From SABR member Jim Kaplan at Seamheads.com on November 15, 2016:
When I left Sports Illustrated in 1986, I knew I’d be spending as much time in the stands as in the press box. So while baseball scribes like SI’s Tom Verducci suggest ways (see: lowering the mound) to improve play, I have my own five recommendations to enhance conditions for fans.
- Every time a pitcher throws a beanball — a pitch issued with the intention of striking a batter, at times on the head (bean) — I know just what the writers upstairs are thinking: “It’s part of the game,” or “He had to establish the inside part of the plate.”
In the stands, though, I find myself cringing. Consider what Adam Felder wrote in theatlantic.com: “Throwing a baseball at 90 miles per hour or more at another human being qualifies as ‘assault with a deadly weapon.’ It’s only between the foul lines that a violent felony is instead viewed as enforcing the game’s unwritten rules.”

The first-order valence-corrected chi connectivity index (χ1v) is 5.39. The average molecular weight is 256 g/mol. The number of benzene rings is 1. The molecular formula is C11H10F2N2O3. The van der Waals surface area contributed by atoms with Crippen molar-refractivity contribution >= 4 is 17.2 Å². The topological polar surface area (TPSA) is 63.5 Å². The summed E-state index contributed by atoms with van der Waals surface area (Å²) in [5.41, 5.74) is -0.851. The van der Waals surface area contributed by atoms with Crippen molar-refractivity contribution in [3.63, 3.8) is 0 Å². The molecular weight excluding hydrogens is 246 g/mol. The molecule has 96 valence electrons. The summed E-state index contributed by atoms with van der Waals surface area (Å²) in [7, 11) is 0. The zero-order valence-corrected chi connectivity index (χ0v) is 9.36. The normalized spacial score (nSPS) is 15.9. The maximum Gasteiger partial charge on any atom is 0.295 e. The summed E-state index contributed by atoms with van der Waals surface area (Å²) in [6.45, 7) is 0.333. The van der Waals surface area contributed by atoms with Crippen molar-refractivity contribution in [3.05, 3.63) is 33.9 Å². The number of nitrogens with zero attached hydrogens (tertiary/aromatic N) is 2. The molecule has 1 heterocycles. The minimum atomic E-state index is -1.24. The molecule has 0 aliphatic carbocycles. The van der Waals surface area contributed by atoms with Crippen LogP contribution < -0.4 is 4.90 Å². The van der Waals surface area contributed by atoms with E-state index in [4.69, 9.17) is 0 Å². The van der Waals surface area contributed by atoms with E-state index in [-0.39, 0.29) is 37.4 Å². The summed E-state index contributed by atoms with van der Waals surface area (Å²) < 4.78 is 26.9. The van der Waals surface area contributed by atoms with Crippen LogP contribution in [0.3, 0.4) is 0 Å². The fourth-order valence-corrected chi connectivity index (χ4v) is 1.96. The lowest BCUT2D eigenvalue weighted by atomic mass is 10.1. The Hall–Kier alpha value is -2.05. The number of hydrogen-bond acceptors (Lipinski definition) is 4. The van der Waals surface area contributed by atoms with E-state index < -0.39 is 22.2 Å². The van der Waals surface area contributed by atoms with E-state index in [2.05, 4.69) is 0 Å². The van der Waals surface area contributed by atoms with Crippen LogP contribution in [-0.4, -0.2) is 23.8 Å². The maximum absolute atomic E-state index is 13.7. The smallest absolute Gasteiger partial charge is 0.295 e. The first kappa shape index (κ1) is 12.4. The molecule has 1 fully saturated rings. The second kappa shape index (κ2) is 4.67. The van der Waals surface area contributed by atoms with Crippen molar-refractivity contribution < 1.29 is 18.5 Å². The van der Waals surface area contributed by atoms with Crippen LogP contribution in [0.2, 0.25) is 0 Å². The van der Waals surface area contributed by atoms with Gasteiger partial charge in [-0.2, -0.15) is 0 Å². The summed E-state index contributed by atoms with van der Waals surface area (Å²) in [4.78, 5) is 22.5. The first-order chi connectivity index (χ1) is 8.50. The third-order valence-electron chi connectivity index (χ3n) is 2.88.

Once intent is established — and admittedly, that won’t be easy — arrest pitchers who throw beanballs. If managers ordered the actions, they too should be arrested.
This is a legal field with no precedent that I know of. With a future that is uncertain, there’s a way to improve the present. It seems unfair to warn the first offending pitcher and eject the one who retaliates. Therefore, warn both benches at the start of the game and throw out the first headhunter. Though they’re usually not suspended, some pitchers guilty of beanballs have had to sit for as long as 10 games. Let’s make the suspension mandatory and increase it to 20 games. Players will have the right to appeal.
Read the full article here: http://seamheads.com/blog/2016/11/15/five-changes-for-the-fans/
Originally published: November 28, 2016. Last Updated: November 28, 2016.